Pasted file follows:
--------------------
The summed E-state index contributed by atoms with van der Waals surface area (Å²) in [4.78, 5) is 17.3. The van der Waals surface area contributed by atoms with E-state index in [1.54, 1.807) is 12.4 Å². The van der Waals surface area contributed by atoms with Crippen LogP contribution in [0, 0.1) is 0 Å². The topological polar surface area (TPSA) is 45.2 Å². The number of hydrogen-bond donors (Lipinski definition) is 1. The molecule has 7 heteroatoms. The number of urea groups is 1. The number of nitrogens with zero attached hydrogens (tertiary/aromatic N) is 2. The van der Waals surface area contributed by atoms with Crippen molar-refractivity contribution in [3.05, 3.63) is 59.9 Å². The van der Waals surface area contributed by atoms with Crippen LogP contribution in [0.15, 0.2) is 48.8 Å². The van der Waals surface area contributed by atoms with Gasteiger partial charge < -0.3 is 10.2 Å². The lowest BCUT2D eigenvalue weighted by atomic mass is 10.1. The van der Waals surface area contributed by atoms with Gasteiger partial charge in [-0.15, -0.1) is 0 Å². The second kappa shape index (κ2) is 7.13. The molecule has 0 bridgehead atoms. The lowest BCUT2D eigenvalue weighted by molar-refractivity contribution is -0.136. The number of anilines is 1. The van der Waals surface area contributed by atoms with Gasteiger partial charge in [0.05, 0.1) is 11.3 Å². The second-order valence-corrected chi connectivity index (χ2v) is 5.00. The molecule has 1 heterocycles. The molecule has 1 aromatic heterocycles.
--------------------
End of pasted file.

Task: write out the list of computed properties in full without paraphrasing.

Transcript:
The summed E-state index contributed by atoms with van der Waals surface area (Å²) in [4.78, 5) is 17.3. The van der Waals surface area contributed by atoms with E-state index in [1.54, 1.807) is 12.4 Å². The van der Waals surface area contributed by atoms with Crippen LogP contribution in [0, 0.1) is 0 Å². The topological polar surface area (TPSA) is 45.2 Å². The number of hydrogen-bond donors (Lipinski definition) is 1. The molecule has 7 heteroatoms. The number of urea groups is 1. The number of nitrogens with zero attached hydrogens (tertiary/aromatic N) is 2. The van der Waals surface area contributed by atoms with Crippen molar-refractivity contribution in [3.05, 3.63) is 59.9 Å². The van der Waals surface area contributed by atoms with Crippen LogP contribution in [0.15, 0.2) is 48.8 Å². The van der Waals surface area contributed by atoms with Gasteiger partial charge < -0.3 is 10.2 Å². The lowest BCUT2D eigenvalue weighted by atomic mass is 10.1. The van der Waals surface area contributed by atoms with Gasteiger partial charge in [-0.15, -0.1) is 0 Å². The second kappa shape index (κ2) is 7.13. The molecule has 0 bridgehead atoms. The lowest BCUT2D eigenvalue weighted by molar-refractivity contribution is -0.136. The number of anilines is 1. The van der Waals surface area contributed by atoms with Gasteiger partial charge in [0.05, 0.1) is 11.3 Å². The second-order valence-corrected chi connectivity index (χ2v) is 5.00. The molecule has 1 heterocycles. The molecule has 1 aromatic heterocycles.